So Rolling Stone has its own list of 100 Greatest Debut Albums, proving once again that there is less room for controversy in a shorter list. Here’s their top 10:
Beastie Boys – Licensed to Kill
Jimi Hendrix – Are You Experienced?
GNR – Appetite for Destruction
The Velvet Underground – and Nico
N.W.A. – Straight Outta Compton
Sex Pistols – Never Mind the Bolllocks
The Strokes – Is This It
The Band – Music From Big Pink
Patti Smith - Horses
A 40% overlap, but the gap is actually bigger than that. Led Zeppelin I, for example, comes in at #72 on the RS list, despite the fact that they turned the world upside down, and as RS itself admits “the template was here.”
Just a little confused by RS’s logic. They claim it’s about debuts “that gave you the thrill of an act arriving fully-formed, ready to reinvent the world in its own image.” But they also said they deducted points if an act went on to far greater achievements. OK. No argument that Zep had many great albums after, but Zep I is arguably their best. The impact was immediate, the excitement off the scale. They certainly were “fully-formed.”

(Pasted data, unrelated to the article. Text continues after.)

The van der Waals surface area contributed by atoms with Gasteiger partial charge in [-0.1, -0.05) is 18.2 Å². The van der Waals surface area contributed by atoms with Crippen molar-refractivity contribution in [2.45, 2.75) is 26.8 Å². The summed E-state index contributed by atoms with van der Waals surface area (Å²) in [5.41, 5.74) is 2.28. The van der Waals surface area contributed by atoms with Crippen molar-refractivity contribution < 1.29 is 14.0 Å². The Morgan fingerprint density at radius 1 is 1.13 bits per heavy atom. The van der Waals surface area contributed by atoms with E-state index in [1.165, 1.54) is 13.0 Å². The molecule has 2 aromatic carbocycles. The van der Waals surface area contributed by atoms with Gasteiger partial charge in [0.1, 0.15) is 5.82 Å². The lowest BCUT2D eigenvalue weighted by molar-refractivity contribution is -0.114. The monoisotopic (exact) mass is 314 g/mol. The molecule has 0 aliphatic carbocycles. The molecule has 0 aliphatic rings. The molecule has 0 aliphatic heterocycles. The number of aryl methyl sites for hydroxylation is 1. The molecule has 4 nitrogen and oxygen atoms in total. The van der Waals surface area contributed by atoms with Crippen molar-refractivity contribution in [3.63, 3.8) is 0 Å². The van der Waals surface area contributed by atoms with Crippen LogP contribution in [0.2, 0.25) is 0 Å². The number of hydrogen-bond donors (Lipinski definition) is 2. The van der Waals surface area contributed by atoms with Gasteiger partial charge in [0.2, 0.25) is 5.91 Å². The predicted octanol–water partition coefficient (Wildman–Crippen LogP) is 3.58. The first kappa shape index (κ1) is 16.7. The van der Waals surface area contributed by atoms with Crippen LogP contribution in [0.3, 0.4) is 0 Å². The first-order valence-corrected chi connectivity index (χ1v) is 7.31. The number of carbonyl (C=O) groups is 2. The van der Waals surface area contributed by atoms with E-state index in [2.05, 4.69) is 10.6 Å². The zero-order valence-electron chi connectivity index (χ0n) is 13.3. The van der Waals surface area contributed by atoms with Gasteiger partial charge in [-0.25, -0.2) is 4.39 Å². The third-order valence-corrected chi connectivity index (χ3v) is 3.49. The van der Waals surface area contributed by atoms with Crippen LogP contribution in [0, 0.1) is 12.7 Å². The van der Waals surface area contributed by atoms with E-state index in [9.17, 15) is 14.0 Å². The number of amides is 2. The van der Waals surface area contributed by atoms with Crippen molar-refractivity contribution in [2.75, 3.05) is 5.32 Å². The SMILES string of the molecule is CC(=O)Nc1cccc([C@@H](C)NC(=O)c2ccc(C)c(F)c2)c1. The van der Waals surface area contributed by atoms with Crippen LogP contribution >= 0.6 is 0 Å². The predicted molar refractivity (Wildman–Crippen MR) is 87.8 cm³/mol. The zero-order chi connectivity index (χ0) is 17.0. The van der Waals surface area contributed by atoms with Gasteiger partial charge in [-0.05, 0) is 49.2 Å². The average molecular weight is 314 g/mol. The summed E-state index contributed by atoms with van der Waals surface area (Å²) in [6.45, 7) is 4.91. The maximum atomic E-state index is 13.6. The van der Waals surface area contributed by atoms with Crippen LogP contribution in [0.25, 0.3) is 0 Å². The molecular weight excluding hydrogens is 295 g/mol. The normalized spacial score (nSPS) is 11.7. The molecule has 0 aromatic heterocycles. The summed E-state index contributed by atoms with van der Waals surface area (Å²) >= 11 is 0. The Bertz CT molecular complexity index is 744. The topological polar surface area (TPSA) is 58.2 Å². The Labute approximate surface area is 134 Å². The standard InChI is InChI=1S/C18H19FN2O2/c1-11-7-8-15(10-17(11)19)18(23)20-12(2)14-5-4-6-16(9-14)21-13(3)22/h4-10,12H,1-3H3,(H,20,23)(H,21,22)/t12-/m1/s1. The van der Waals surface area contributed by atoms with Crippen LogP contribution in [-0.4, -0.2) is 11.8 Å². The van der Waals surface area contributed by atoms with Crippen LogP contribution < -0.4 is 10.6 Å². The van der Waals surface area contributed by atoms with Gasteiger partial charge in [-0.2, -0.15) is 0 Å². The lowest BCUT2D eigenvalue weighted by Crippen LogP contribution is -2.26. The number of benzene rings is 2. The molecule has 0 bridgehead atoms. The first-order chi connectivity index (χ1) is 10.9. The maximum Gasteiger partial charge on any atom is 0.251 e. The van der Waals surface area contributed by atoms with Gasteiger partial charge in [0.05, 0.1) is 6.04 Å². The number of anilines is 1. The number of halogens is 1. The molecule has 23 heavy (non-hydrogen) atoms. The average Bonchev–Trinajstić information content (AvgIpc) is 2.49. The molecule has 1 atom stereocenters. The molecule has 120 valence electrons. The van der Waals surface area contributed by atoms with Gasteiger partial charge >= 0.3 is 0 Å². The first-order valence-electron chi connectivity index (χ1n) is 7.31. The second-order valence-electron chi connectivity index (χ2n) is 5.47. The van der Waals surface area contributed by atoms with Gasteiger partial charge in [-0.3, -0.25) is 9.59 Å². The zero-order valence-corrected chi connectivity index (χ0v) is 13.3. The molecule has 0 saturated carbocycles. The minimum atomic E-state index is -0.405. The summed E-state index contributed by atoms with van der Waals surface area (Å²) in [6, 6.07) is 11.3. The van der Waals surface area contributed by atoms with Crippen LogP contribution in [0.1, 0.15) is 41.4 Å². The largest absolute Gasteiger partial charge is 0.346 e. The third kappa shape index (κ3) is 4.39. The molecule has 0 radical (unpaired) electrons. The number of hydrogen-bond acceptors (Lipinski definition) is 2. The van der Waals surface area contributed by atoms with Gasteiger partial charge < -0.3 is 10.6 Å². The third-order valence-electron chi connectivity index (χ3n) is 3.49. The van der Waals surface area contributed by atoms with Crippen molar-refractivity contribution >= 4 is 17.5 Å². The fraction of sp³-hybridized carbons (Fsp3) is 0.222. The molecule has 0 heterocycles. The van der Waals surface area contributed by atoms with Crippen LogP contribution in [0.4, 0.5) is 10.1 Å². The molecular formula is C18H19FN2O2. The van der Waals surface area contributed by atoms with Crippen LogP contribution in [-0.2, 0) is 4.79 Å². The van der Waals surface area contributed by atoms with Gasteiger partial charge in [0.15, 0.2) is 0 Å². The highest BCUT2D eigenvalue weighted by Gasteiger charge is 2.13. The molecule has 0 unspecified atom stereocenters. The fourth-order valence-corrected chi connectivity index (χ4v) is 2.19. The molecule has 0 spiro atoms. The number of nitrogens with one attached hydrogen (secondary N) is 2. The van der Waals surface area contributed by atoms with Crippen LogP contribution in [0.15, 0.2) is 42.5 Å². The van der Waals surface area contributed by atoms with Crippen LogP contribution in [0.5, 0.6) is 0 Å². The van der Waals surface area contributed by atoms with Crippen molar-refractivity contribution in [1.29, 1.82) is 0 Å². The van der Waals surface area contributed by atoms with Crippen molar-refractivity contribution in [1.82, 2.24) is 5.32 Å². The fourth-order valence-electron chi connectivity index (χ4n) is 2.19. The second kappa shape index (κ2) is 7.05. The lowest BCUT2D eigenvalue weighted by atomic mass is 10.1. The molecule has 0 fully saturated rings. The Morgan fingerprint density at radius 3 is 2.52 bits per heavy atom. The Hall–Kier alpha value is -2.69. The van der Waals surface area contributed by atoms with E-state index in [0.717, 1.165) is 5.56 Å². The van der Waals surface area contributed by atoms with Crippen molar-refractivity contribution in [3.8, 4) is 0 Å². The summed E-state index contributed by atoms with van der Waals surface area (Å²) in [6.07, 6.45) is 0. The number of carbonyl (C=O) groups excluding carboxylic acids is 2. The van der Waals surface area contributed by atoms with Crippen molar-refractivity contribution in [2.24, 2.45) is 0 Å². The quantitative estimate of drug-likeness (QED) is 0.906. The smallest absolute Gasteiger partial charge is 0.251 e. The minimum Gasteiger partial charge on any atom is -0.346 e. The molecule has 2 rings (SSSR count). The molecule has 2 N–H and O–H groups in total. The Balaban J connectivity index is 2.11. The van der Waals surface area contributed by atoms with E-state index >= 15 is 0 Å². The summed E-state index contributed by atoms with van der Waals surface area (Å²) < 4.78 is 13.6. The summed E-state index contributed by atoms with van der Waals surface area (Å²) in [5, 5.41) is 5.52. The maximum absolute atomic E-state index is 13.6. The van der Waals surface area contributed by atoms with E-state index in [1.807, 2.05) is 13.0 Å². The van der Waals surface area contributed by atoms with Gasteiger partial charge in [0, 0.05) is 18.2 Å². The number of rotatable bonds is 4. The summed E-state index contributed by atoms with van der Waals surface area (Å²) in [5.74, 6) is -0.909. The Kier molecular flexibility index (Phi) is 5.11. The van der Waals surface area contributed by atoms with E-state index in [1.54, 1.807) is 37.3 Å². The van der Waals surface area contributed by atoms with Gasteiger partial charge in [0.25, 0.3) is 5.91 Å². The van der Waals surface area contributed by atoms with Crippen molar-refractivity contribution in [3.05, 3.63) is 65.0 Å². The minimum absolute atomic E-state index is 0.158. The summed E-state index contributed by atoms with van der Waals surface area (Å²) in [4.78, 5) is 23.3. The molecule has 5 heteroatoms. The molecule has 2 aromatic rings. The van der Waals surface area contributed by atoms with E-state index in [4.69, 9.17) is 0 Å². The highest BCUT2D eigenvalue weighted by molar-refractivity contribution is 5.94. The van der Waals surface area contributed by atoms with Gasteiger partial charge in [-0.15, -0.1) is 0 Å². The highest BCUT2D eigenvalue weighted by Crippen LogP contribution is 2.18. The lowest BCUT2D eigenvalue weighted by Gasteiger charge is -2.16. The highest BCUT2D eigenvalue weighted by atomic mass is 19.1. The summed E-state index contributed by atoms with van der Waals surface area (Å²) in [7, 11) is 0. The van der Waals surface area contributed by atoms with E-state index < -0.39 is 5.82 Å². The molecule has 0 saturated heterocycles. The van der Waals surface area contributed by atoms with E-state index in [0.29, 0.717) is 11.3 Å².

Similar gap with The Doors, by the way.
Scanning the longer list, one thing that strikes me is the number of times you could say, “they could have stopped there.” This is acknowledged in a quote from Elliot Easton saying The Cars’ first album could have been called The Cars Greatest Hits. You could say the same for The Band, Boston, Oasis, or even Hendrix. They all went on to make some great music, but did they ever really match that first effort?
The impetus for both Gibson’s and Rolling Stone’s lists was the 50th anniversary of Please Please Me by The Beatles. In this case, you gotta wonder if the album is on the list because subsequent masterpieces dictate the debut had to be included. OK, forget I said that. But it could be true for Pink Floyd.